All of us at Child Injury Firm would like to express our deepest sympathies to all those affected by the tragic tornado outbreak in Oklahoma last week. Our thoughts are with you as you mourn the loss of loved ones, and as you begin to rebuild.
In light of the tragic events in Oklahoma, tornado safety is at the forefront of the mind of most Americans, especially those that are parents and grandparents. The images from Moore, Oklahoma, of the leveled elementary schools and the children emerging from them will certainly stay at the front of our minds for some time to come.
Even in tragic situations such as the most recent one, proper safety precautions can make the difference between life and death. By being knowledgeable, prepared, and ready to jump into action, you can protect yourself and your children from these massive, damaging storms.
Most informative literature on the subject agrees that the most important component of dealing with tornados is having a disaster plan. Be sure to put together a plan and explain it to your children before the storm occurs. It can be very helpful to run tornado drills, so that the children are familiar with the procedures long before there is a need to carry them out.
As part of your plan, put together a disaster kit for your home and for your car. In this kit, include first aid supplies, canned food, a can opener, bottled water, clothing, flashlights, a battery-operated radio, and written instructions on how to turn off electricity, gas, and water, all actions that can prevent extensive damage to your home. If you have time to prepare, also pack tennis shoes, pet food, cell phone chargers, essential medications, important documents (such as home insurance verification, social security card), and other irreplaceable items.
Make sure your child knows where they should go in the case of a tornado warning. Often, the sound of the tornado sirens can be disorienting and scary to children, thus making tornado drills even more important.
Some basic tornado instructions are listed below. Share and practice these with your children as often as needed:
Once a tornado watch has been issued or tornado sirens go off:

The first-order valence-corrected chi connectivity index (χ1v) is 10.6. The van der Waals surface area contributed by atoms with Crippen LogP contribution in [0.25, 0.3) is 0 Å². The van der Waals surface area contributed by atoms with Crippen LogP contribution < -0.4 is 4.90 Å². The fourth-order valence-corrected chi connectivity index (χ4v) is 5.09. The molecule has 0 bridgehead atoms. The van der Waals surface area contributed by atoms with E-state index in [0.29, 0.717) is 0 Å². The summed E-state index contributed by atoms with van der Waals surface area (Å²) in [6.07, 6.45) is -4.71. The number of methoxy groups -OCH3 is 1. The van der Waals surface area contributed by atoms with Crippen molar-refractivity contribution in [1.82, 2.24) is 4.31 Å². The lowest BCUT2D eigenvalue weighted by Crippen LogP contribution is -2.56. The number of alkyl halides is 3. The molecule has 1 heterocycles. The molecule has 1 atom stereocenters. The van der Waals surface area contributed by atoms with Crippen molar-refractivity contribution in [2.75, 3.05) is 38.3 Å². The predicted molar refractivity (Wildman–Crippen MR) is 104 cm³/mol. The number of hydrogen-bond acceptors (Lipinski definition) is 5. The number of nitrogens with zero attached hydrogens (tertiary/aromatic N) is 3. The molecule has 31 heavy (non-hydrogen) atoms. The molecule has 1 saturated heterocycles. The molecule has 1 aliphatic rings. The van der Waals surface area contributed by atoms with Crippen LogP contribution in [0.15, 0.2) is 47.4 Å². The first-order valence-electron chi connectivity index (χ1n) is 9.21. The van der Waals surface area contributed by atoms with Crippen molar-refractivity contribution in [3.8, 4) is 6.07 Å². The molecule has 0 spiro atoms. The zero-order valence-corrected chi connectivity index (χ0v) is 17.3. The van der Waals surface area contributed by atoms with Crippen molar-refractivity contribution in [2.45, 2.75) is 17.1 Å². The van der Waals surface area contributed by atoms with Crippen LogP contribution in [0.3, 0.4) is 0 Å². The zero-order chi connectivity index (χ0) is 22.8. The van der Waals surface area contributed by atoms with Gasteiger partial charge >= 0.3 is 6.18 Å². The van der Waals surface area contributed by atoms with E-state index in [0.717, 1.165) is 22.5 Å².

– Go to a basement, underground shelter, cellar, or other structure underneath the ground
– If you cannot go underground, move to an interior room of your house on the lowest floor with no windows, such as a bathroom or closet
– Cover your head with pillows, mattresses, and/or blankets to shield yourself from flying and falling debris
– If you are in a mobile home or vehicle, abandon it and find shelter, in a ditch or low-lying area if there is nowhere else to go
– Do not seek shelter under bridges or overpasses
– Stay away form power lines, water lines, and damaged areas as fires, gas leaks, and electrical blackouts are all common during a tornado
– If at school, follow the official disaster plan learned during drills
– Crouch down on your knees and cover your head and neck with your hands, underneath desks or other solid furniture if possible
For those in the path of tornadoes frequently, such as those in the Midwest and Great Plains, it is the absolute best idea to purchase and install a storm shelter below ground. Tornadoes of EF-4 and EF-5 size are damaging and violent enough to injure or possibly kill those not taking shelter underground. Also, be sure to register your shelter so that emergency first responders will know to look for you after the storm and help you out in the case of damage to your home.
Preparedness, planning, and drills can make a huge difference when it comes to protecting you and your children during a violent tornado outbreak. Make a plan, educate your household, and you will have the edge when a tornado comes your way.